“On Mar. 30, Ambassador Arturo Sarukhan proudly introduced Mexico’s newest culinary star Patricia Jinich as the “culinary ambassador to the United States” at a cocktail reception at the Mexican Cultural Center prior to the launch of “Pati’s Mexican Table” which aired on WETA TV 26 on Apr. 2…”
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The Georgetowner: Mexico Salutes “Pati’s Mexican Table”
If you are into the habit, like me, of making your own home made corn tortillas, a tortilla press comes in really handy.
It’s true that tortillas can be made in many different ways such as simply flattening round corn masa or dough balls with your hands or rolling out the masa with a rolling pin. However, the tortilla press makes the process be a speedy, consistent, fun and even therapeutic one (it is!).
Moreover, look at what a pretty tool it is (click here for more information and photo).
Continue reading Tortilla Press
“I’m a bit of a rice connoisseur. It’s probably in the genes.
I know good rice when I see it, and I know great rice when I taste it.
So when I watched Mexican Cultural Institute chef Patricia Jinich unveil her arroz amarillo (yellow rice), my head began to spin.
This steamy pot of golden fluffiness looked almost too good to be true…”
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The Examiner: All I want for Christmas is a cooking class
“You know how some people just light up a room? In Patricia Jinich’s case it’s more than just a smile, although hers is spectacular. Its her unique combination of grace, modesty, passion and energy that does it. She also happens to have quickly become one of my favorite cooking teachers in the city. When I finally made it to one of her classes…”
Rolled, sauced and oozing with melted cheese, enchiladas could be called the Mexican equivalent of an American burger or an Italian lasagna: a familiar dish that nearly everyone likes to eat.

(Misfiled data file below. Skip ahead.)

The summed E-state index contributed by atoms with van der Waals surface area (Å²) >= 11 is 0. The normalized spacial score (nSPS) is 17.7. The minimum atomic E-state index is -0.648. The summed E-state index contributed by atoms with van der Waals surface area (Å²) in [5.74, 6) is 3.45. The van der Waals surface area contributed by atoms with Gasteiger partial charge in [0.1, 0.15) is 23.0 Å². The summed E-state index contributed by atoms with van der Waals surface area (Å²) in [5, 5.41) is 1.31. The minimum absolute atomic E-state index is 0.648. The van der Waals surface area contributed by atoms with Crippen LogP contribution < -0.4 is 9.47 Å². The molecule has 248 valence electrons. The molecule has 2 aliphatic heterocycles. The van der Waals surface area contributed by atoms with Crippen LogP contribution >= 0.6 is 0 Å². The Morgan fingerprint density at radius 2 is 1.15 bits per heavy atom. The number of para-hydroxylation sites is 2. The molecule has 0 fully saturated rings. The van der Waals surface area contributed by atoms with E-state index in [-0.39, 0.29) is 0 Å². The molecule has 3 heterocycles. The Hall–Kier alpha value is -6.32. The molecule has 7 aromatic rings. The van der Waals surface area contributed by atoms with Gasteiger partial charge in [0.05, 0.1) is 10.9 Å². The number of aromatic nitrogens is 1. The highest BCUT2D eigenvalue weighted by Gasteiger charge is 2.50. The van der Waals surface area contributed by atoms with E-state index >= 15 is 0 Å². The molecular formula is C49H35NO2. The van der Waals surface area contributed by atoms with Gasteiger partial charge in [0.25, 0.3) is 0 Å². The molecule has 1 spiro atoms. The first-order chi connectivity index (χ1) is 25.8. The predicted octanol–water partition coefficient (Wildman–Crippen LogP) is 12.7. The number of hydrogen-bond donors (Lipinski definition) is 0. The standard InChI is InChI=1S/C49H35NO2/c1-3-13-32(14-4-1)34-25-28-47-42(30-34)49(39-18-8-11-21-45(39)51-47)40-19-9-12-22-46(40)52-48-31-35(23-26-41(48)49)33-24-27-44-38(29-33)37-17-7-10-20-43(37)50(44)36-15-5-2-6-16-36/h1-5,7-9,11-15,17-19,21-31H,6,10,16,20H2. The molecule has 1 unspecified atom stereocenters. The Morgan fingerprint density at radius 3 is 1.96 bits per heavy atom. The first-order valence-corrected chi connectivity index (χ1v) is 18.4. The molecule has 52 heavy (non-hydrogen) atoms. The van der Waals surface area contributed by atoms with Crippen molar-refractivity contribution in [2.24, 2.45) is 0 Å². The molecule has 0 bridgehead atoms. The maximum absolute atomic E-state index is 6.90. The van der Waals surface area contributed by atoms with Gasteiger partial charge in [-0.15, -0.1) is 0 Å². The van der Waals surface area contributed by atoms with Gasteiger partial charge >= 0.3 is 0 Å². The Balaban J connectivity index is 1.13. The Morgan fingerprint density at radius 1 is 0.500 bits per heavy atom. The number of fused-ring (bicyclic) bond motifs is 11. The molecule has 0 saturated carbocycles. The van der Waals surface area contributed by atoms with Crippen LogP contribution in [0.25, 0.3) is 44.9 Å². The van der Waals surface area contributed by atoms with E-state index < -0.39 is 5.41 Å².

“En la reunión de redacción previa a la edición del Cinco de Mayo surgió la idea de reunir a un grupo de mexicanos que vivieran en el área y que representaran acción pura, que destacaran en sus trabajos, que reflejaran los valores, las ganas, la rebeldía y la fuerza del inmigrante que se abre camino y alcanza una meta. Surgieron nombres a borbotones. La lista final se consolidó en seis: Ricardo Juarez, activista; Patricia Jinich, chef; Gustavo Velasquez, director de la Oficina de Derechos Humanos en DC… “
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El Tiempo Latino May 1 2009.pdf
“Patricia Jinich teaches regional Mexican cooking at the Mexican Cultural Institute here. But at the Lubavitch Center recently she showed about 70 Jewish women how to cook for Passover.
She made gefilte fish in a Veracruz sauce of tomatoes, pickled peppers, olives and capers, and spoke of how her Polish grandfather loved to wrap fresh, warm tortillas around gribenes (chicken cracklings with fried onions) with a side of guacamole.
Some of the women were in long dresses, with their heads covered. Ms. Jinich, 37, had on a Mexican huipil blouse with red and green trim under her chef’s jacket.
Still, she said, “The Yiddische mama and the Mexican mama have lots in common.” “
The NYTimes: A Taste of Passover, With a Mexican Accent
“Patricia Jinich, an expert on the regional cuisines of Mexico who
teaches cooking classes at the Mexican Cultural Institute in
Washington, explains the differences between the American tortilla
(predominantly flour) and the Mexican tortilla (primarily corn, except
in the north): “The burrita or the burra [Spanish for female donkey]
has one ingredient inside. It will either have chilorio or machaca. One uses dry meat, the machaca,
and the other one uses fresh meat, and it’s a stew. You cook the meat
until it is very tender and it’s finished off in an ancho chili sauce.
It’s an exquisite ingredient in one freshly made tortilla. That’s it.”…”